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Atsalis: Dems slam hedge funds – but they’re key to boosting pensions

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My 14 years as a state representative showed me how many senior citizens live paycheck to paycheck once they’ve retired. Some of my most common constituent service requests were from retirees struggling to pay their heating bills, property taxes or even buy groceries. The recent increase in inflation will make this problem worse, as savings simply do not go as far as people expected. Fortunately, pensions, both in the public and private sectors, help with everyday needs and financial burdens — they provide a safety net that both secures retirement goals and valuable peace of mind.

It is crucial that pensions and retirement systems invest effectively to grow their portfolios and pass on higher returns to millions of beneficiaries. These beneficiaries — such as first responders, teachers and retired workers reliant on pension checks — absolutely need their pension funds to achieve above-market returns. In turn, that requires seeking the high annual returns offered by hedge funds across a range of investment strategies. These high returns will be even more necessary as pensions try to keep up with cost of living adjustments driven by inflation.

While progressive activists enjoy criticizing hedge funds, they are delivering the returns that result from talented financial management. These funds offer a range of strategies, including sophisticated, tailored approaches that can be designed to specifically boost the returns of a pension fund.

Unfortunately, anti-hedge fund proposals coming out of Washington will tie pension funds’ hands behind their back, depriving them of an important investment tool. When far-left Democrats like Sen. Bernie Sanders, Rep. Alexandria Ocasio-Cortez and Rep. Ilhan Omar act like hedge funds and other investment vehicles are predatory, they ignore their role in protecting retirement security for millions of pensioners.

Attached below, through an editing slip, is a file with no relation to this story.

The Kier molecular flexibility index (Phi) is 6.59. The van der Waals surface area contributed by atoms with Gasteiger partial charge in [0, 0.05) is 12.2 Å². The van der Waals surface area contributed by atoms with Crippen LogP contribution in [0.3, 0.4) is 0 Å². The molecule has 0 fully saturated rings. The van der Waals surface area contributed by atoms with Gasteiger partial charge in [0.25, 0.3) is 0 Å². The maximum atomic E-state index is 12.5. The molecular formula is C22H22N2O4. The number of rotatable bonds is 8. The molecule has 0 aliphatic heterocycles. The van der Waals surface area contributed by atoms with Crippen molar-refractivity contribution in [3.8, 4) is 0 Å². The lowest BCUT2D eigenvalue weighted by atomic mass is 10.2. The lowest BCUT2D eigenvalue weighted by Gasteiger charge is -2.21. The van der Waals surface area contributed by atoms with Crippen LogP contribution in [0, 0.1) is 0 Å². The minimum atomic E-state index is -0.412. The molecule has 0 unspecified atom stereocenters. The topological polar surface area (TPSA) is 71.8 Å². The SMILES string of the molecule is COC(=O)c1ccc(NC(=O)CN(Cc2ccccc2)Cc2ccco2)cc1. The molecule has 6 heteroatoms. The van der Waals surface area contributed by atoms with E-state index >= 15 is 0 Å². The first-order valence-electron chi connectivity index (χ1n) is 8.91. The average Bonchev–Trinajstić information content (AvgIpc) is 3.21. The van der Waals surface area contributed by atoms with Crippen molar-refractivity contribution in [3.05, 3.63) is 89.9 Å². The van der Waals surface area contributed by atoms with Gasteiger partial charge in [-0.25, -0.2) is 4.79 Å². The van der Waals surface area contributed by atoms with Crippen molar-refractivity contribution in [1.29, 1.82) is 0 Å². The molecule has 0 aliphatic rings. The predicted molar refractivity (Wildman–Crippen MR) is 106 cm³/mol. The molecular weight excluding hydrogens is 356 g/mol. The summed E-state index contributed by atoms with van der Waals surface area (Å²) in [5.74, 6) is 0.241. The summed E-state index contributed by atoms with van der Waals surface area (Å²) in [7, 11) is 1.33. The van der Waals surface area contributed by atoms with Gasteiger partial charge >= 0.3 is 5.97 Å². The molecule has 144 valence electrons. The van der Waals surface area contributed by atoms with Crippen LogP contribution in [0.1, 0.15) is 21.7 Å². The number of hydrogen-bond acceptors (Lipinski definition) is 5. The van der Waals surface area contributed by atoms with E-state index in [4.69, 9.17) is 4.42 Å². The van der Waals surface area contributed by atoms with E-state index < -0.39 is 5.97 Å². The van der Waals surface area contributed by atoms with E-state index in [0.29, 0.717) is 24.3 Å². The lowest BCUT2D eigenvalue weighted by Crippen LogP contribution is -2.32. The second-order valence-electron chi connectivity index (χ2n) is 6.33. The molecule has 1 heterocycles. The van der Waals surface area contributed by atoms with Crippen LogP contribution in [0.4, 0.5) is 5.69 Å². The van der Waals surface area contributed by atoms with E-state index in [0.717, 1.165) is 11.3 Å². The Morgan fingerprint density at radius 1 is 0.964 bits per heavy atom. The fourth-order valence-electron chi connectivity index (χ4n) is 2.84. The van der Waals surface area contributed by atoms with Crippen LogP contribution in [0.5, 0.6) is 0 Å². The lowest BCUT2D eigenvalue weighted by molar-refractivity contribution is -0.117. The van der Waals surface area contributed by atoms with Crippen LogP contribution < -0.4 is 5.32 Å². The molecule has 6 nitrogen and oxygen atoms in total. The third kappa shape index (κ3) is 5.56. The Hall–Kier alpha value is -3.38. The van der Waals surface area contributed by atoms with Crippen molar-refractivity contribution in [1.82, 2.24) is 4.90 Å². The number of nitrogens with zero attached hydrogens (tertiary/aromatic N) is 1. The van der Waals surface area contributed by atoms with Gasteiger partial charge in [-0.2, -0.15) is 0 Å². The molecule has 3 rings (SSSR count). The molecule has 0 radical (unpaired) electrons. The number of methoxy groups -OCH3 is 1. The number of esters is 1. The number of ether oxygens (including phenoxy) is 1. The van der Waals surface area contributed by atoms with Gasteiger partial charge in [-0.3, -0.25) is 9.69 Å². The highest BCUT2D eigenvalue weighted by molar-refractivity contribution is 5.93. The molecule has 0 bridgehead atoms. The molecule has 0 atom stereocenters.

Nowhere is this more evident than right here in Massachusetts. The commonwealth’s biggest public-sector pension fund, the Massachusetts Pension Reserves Investment Management Board (PRIM), invests almost $8 billion on behalf of hundreds of thousands of plan participants. These participants are public-sector employees who have dedicated their career to public service. Considering all they’ve done for us, especially over the last two years as essential workers during the COVID-19 pandemic, they deserve financial security after retirement.

If we take away PRIM’s ability to invest in hedge funds, we are simply harming public school teachers, police officers, firefighters and other essential workers for the sake of political grandstanding against Wall Street. Without hedge fund investments, it is less likely PRIM can achieve the returns required to support its retirees and, in fact, would likely require an increase in the risk in the portfolio to meet the required returns.

Other public pensions in Massachusetts have taken after PRIM’s lead. The Massachusetts State Retirement and Teacher’s Retirement Boards both invest billions in hedge funds, supporting hundreds of thousands of teachers and other frontline public sector workers. Many of these professions pay less than the average private sector salary for a similarly educated employee. There’s an implicit bargain that below market salaries will be offset by more security in retirement through a guaranteed pension, so the least we can do is make sure we are protecting public employees’ financial future.

In the current economy, with record cost of living increases, our pensions need to be able to invest in hedge funds that offer more aggressive returns and better risk management relative to traditional fund offerings. Pensions have both the investment expertise and portfolio scale to be able to access the same hedge funds as the largest university endowments and wealthiest Americans — they should not be denied that advantage so politicians can score political points.

Elected officials and regulators are responsible for protecting working-class Americans who depend on monthly pension checks. Going after hedge funds will have the opposite effect, leaving retirees out in the cold at the worst possible time.


Demetrius Atsalis is a former Massachusetts state representative, who represented Barnstable and Yarmouth for 14 years.